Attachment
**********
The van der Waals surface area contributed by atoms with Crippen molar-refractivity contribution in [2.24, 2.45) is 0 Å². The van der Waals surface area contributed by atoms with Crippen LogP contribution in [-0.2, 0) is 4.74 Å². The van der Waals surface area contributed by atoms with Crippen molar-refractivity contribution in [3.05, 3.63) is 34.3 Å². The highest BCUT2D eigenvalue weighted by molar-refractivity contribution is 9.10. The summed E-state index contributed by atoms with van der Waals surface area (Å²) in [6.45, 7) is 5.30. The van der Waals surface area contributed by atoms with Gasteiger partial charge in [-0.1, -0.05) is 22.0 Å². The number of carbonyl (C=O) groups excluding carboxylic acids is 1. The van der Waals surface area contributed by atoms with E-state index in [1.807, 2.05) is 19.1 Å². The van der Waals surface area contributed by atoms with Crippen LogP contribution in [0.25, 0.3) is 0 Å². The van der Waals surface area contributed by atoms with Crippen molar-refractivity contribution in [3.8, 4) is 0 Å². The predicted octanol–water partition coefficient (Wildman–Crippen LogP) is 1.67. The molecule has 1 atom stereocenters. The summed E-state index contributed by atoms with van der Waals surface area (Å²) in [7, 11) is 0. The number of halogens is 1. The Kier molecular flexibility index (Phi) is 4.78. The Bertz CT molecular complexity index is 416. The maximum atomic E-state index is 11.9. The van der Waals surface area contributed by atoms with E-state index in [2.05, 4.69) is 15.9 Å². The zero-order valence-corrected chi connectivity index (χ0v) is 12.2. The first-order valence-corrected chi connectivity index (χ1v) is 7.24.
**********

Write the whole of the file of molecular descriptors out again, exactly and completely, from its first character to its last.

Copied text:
The van der Waals surface area contributed by atoms with Crippen molar-refractivity contribution in [2.24, 2.45) is 0 Å². The van der Waals surface area contributed by atoms with Crippen LogP contribution in [-0.2, 0) is 4.74 Å². The van der Waals surface area contributed by atoms with Crippen molar-refractivity contribution in [3.05, 3.63) is 34.3 Å². The highest BCUT2D eigenvalue weighted by molar-refractivity contribution is 9.10. The summed E-state index contributed by atoms with van der Waals surface area (Å²) in [6.45, 7) is 5.30. The van der Waals surface area contributed by atoms with Gasteiger partial charge in [-0.1, -0.05) is 22.0 Å². The number of carbonyl (C=O) groups excluding carboxylic acids is 1. The van der Waals surface area contributed by atoms with E-state index in [1.807, 2.05) is 19.1 Å². The van der Waals surface area contributed by atoms with Crippen LogP contribution in [0.25, 0.3) is 0 Å². The van der Waals surface area contributed by atoms with Crippen molar-refractivity contribution in [3.8, 4) is 0 Å². The predicted octanol–water partition coefficient (Wildman–Crippen LogP) is 1.67. The molecule has 1 atom stereocenters. The summed E-state index contributed by atoms with van der Waals surface area (Å²) in [7, 11) is 0. The number of halogens is 1. The Kier molecular flexibility index (Phi) is 4.78. The Bertz CT molecular complexity index is 416. The maximum atomic E-state index is 11.9. The van der Waals surface area contributed by atoms with E-state index in [2.05, 4.69) is 15.9 Å². The zero-order valence-corrected chi connectivity index (χ0v) is 12.2. The first-order valence-corrected chi connectivity index (χ1v) is 7.24.